Haven't they Grown by Sophie Hannah
|Haven't they Grown by Sophie Hannah|
|Reviewer: Sue Magee|
|Summary: Excellent plotting and great character development: a book you won't want to put down until you know exactly what happened. Highly recommended.|
|Buy? Yes||Borrow? Yes|
|Pages: 336||Date: January 2020|
|Publisher: Hodder & Stoughton|
|External links: Author's website|
It was when Beth Leeson was ferrying her son, Ben, to a football match that she found herself on Wyddial Lane in Hemingford Abbots. Actually, It's a little disingenuous to say 'found herself' as Beth had made a deliberate detour on the grounds that she didn't find herself in this neck of the woods very often and she was curious to see where a family who'd come into money had lived before they'd all lost contact twelve years ago. And it might have gone no further than that had Beth not seen a car draw up and her friend Flora get out along with two children she called Thomas and Emily. Beth remembered the names well - but these children were about three and five and Flora's children - Thomas and Emily - would now be fifteen and seventeen.
Beth's husband, Dom, thinks there could be quite a few explanations for what Beth thinks happened, chief amongst them being that Beth was 'mistaken'. Her daughter, Zannah, isn't quite so certain and besides, the conversation is way more interesting than revising for her GCSE exams. Ben is more interested in football and computer games. Beth isn't going to let the matter drop though. She's certain about what she saw and she's not going to rest until she gets some answers. She and Dom have a lot of conversations in which the word 'obsessive' occurs regularly. And then Beth moves from speculation to involvement.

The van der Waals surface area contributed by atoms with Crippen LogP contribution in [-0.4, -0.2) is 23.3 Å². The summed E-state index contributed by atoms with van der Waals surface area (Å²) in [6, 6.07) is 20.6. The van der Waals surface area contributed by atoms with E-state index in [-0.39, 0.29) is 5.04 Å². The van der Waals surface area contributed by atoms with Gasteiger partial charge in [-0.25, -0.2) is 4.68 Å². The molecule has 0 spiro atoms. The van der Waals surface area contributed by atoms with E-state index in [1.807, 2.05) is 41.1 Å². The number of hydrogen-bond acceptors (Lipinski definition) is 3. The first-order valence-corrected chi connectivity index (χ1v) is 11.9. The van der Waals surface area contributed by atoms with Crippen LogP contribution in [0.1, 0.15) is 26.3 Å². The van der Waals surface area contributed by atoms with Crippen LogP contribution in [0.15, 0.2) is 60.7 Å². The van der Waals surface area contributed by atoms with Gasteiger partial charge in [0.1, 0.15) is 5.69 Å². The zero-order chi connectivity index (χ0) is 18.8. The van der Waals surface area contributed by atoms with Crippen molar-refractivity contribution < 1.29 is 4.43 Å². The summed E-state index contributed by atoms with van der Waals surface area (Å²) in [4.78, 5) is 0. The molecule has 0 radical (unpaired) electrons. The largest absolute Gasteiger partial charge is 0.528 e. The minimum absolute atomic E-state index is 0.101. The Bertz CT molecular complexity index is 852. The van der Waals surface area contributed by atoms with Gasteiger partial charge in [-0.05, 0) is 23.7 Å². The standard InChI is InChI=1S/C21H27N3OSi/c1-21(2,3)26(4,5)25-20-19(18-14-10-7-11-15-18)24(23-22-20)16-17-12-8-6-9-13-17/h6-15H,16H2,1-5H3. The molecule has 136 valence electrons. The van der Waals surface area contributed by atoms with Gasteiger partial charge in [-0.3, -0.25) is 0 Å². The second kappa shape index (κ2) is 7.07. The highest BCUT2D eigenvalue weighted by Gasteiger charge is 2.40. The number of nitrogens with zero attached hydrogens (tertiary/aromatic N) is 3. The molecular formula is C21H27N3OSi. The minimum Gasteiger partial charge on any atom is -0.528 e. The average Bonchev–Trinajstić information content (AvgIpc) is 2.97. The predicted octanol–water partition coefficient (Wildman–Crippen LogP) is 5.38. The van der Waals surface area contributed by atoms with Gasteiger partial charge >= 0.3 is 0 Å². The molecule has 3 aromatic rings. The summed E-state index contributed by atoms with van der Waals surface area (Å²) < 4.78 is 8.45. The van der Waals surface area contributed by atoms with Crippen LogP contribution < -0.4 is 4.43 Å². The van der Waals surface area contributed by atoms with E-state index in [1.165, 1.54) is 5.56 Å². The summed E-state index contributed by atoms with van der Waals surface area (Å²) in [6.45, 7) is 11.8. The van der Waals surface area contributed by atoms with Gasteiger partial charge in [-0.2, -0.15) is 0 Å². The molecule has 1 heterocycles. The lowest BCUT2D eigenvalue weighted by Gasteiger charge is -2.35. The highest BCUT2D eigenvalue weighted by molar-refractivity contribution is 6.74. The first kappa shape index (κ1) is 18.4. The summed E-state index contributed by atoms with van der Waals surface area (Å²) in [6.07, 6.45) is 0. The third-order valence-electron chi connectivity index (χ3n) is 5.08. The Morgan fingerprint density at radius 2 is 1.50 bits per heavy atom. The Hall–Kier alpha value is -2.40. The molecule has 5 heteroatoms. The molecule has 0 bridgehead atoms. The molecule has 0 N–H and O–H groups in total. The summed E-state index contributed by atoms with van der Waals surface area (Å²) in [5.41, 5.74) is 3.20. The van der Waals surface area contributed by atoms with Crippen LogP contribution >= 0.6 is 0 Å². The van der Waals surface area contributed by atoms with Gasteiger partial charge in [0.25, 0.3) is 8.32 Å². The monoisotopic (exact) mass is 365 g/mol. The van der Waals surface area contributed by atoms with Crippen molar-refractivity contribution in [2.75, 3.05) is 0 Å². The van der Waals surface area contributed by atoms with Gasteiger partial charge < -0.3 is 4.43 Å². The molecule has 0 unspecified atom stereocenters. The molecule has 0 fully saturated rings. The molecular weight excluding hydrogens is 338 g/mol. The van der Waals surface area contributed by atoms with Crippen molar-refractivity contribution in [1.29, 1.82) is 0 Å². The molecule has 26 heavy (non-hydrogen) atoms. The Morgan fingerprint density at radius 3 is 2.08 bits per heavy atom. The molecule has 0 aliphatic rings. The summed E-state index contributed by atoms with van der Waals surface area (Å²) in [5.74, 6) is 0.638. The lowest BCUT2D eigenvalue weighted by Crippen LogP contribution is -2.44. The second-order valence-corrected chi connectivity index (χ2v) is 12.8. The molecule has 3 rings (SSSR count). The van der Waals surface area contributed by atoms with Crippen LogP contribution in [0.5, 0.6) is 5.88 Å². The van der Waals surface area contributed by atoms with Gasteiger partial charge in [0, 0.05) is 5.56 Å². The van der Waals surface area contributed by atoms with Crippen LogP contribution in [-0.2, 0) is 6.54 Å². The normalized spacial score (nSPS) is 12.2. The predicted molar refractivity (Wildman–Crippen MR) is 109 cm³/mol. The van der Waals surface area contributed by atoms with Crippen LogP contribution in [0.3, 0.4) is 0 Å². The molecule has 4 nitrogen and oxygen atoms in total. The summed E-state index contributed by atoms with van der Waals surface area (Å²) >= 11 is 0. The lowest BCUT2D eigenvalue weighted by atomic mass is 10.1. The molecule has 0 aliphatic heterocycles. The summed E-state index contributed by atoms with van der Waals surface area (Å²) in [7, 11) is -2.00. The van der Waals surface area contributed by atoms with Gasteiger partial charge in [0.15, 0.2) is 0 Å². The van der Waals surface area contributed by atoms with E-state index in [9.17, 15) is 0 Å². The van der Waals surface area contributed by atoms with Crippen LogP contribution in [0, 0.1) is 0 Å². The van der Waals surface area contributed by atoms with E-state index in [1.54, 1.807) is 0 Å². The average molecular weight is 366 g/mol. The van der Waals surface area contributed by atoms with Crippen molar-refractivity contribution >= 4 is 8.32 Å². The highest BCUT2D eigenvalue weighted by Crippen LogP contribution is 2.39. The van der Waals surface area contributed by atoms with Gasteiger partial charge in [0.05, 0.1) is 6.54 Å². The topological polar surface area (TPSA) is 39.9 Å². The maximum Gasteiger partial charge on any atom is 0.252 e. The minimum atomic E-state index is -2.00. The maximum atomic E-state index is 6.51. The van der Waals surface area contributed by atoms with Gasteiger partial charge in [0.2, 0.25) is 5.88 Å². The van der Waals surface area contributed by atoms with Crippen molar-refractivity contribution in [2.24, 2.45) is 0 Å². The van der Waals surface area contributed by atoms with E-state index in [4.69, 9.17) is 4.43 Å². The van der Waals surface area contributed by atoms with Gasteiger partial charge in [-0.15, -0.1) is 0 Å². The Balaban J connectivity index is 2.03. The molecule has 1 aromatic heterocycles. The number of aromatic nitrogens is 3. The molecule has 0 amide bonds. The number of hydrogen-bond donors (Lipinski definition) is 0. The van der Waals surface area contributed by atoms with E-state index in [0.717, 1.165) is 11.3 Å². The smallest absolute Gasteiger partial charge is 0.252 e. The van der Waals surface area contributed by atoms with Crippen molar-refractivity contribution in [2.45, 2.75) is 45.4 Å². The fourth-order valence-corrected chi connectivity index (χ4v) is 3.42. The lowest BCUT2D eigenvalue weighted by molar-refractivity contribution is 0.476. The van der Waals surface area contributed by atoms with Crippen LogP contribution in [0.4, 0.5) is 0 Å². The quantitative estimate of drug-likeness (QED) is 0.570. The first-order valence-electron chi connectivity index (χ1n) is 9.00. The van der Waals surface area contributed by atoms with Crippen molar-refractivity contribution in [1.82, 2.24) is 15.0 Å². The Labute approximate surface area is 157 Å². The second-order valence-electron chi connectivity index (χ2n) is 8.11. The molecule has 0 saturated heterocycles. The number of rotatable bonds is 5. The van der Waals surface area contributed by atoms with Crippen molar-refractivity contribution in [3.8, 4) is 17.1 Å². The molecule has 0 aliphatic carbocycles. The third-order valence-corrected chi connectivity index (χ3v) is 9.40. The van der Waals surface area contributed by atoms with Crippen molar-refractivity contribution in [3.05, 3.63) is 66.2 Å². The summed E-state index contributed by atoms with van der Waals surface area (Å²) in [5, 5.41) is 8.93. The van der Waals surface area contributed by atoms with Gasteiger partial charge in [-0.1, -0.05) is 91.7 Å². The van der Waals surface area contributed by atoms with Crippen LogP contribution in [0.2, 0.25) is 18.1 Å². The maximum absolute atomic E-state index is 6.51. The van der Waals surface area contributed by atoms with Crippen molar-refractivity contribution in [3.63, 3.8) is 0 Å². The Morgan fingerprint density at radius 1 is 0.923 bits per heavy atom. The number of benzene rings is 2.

In the early part of this book, Beth Leeson annoyed the hell out of me. I was with Dom. There were all sorts of explanations for what Beth thought she'd seen, and whilst some were more rational than others, it wasn't really their business. Nobody seemed to be suffering. It didn't seem as though any crime had been committed. Even Beth admits that impulse control is not her strong point. I wanted her to back off and persuade Zannah that she should revise for her exams and to get on with offering massage therapy to her patients, but that wouldn't make for a very good story.
And that's the important point - this is a very good story. Once I was over my annoyance I was rooting for Beth and for Zan, who became her main supporter. After a certain point, there was no way that I could have put the book down: I had to know what was going to happen. All the clues were there, and it was really obvious once you knew, but I didn't see it coming at all. This is plotting of the highest order, with some classy character development.
I'd like to thank the publishers for making a review copy available to the Bookbag.
This was my first book by Sophie Hannah, but it certainly won't be the last. If you'd like to try another Bookbag reviewers can recommend A Room Swept White.
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